Can you get through a meal without checking your phone? How about a whole Sunday afternoon? No? Here’s how to change that.
How long can you go without looking at your phone? And how much time do you spend on it—and other devices—every day?
Probably more than you think. Many people underestimate the amount of time they spend plugged in. The truth is that average cellphone users fill between 2.42 and 5 hours per day on their devices.
According to Tracey Delfs, a mindfulness teacher and coach, “With 1,440 minutes given to us each day, we need to be mindful about how we are using each of these precious moments.”
lthough limiting tech time overall is important, Delfs stresses that mealtime and bedtime should always be “no technology zones.” To help keep everyone in the family accountable, set up a box where everyone can dump their devices before meals and lights-out.
January, with its air of change and excitement, is the perfect time to dial back your digital dependence. But instead of expecting yourself (or your partner or kids) to unplug with no alternative diversions, suggest new activities. Here are some easy and really quite delightful ways to enjoy moments unplugged.
Going solo: Although it’s tempting to answer emails over lunch, eating mindfully leads to feeling full for longer. If weather permits, head outside and enjoy the sights and sounds of nature as a side to your salad. Otherwise, enjoy a cozy indoor meal with coworkers.
For couples: A recent study found that many partners believe technology interferes with their quality time together—including at mealtime. Leave your devices at home and try out a new restaurant, focusing on conversation without distraction.
For families: Research has supported what parents know intuitively: Unplugged family meals are important for kids’ health and development. To help kids feel more invested in family meals, involve them in meal planning and preparation.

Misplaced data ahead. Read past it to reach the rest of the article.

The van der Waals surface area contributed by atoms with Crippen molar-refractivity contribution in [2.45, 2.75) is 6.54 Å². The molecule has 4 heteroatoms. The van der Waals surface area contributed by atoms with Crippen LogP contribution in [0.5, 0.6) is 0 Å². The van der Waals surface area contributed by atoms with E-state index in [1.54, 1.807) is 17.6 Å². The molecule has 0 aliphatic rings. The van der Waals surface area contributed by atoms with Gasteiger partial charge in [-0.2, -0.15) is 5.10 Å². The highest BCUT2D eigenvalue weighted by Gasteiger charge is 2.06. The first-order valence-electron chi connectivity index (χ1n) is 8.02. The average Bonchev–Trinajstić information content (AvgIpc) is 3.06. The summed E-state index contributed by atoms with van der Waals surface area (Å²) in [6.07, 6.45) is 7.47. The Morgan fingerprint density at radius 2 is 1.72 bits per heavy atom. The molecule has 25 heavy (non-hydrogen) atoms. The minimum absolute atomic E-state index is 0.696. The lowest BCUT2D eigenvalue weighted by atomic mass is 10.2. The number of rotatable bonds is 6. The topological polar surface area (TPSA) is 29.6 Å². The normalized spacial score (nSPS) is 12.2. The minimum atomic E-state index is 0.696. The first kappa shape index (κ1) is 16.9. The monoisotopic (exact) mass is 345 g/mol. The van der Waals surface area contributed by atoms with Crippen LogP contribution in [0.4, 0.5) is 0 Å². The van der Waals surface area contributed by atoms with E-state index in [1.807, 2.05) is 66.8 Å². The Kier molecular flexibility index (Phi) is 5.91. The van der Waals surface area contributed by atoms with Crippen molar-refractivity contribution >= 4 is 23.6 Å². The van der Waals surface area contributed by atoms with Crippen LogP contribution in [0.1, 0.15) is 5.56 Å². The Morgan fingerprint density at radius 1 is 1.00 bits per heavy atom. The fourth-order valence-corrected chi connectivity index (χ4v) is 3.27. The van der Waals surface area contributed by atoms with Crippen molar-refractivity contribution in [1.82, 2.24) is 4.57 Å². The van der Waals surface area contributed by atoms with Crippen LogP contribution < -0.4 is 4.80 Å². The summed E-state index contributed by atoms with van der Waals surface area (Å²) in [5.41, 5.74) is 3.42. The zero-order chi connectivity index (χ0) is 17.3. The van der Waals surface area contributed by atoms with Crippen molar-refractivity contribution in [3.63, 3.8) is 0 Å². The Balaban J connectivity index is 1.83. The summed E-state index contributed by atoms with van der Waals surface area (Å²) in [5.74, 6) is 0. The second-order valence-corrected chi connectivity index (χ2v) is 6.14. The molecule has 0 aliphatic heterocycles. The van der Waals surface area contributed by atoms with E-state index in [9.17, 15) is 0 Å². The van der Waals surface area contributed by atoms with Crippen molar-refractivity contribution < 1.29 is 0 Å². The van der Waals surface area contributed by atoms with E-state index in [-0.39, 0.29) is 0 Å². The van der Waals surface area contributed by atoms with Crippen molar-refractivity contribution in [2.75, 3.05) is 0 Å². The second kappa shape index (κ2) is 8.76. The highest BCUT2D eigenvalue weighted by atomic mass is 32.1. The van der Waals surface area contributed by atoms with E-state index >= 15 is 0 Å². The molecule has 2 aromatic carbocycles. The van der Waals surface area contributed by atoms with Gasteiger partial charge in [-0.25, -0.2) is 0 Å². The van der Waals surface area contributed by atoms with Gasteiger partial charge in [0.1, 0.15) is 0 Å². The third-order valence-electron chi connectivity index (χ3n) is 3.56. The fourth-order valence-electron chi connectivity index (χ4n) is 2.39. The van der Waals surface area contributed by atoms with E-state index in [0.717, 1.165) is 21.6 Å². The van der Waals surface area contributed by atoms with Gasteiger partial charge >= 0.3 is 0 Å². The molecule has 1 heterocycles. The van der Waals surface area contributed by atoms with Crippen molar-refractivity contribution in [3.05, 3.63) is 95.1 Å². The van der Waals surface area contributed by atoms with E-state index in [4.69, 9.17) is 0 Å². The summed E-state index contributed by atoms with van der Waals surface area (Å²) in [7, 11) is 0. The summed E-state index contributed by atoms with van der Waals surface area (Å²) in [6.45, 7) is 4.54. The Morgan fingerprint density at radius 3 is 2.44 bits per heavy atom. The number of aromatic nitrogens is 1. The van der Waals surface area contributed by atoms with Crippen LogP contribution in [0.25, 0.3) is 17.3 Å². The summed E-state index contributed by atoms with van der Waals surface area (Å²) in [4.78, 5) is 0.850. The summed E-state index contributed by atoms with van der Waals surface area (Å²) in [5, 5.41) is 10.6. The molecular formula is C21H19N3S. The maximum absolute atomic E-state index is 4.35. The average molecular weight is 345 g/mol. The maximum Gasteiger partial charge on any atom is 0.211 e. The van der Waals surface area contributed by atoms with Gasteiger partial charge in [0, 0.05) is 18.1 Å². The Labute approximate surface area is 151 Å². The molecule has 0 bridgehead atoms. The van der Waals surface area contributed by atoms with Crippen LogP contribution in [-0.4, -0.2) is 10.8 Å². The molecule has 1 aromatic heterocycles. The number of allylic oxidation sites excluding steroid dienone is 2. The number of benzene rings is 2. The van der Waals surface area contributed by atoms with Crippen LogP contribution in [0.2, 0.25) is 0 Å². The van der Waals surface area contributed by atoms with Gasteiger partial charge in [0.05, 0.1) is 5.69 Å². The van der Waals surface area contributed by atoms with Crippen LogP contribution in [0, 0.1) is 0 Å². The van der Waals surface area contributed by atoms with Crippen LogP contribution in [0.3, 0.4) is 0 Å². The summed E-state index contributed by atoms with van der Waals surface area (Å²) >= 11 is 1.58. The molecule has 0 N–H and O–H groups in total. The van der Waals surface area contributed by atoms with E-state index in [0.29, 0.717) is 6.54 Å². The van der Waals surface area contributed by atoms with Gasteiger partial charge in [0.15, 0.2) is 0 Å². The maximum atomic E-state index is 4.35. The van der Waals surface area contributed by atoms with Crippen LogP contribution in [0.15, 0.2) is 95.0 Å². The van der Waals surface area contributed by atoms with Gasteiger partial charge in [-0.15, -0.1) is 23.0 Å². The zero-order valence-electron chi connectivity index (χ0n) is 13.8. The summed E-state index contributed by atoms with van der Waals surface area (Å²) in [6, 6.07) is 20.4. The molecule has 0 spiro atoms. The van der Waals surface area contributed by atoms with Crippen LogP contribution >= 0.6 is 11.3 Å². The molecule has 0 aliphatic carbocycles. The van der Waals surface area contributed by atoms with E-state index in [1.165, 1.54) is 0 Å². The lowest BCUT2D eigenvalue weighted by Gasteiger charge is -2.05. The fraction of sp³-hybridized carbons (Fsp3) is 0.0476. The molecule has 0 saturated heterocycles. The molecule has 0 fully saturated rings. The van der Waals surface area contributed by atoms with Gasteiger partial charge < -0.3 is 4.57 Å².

Do you have …
Between 27 and 89 percent of cellphone users report these experiences. The best way to prevent these modern-day maladies is—surprise!—to unplug.
Going solo: To help you settle into slumber, power down at least a half-hour before bedtime, and try reading, journaling, or meditating to unwind.
For couples: Rather than side-by-side texting before turning out the lights, try out therapeutic massage. One study found that married couples who engaged in “warm touch” massage for a month showed decreases in stress hormone levels and increases in oxytocin (the hormone known to facilitate bonding).
For families: Bundle up and do some evening stargazing. Without the glow of a digital device, see how many constellations you can spot together during winter’s bright, clear nights.
Vision vitamins and more
Cutting back on screen time is just one way to prioritize your peepers. Talk to your health care practitioner about these supplements, which can support healthy eyes:
Going solo: Be a tourist in your own city—check out that museum you’ve only ever walked by or take that trail walk or cross-country ski you’ve been meaning to do. You’ll be surprised by what you can discover in your own backyard!
For couples: Try a tandem bike ride to challenge your balance and improve your teamwork. Not exactly bike weather where you live? Go tobogganing together. For some extra cardio, race each other back to the top of the hill after each thrilling descent.
For families: Use whatever items you have on hand—hula hoops, ropes, and chairs, to name a few—and build a backyard obstacle course. Grab a stopwatch and time the kids … and the adults too!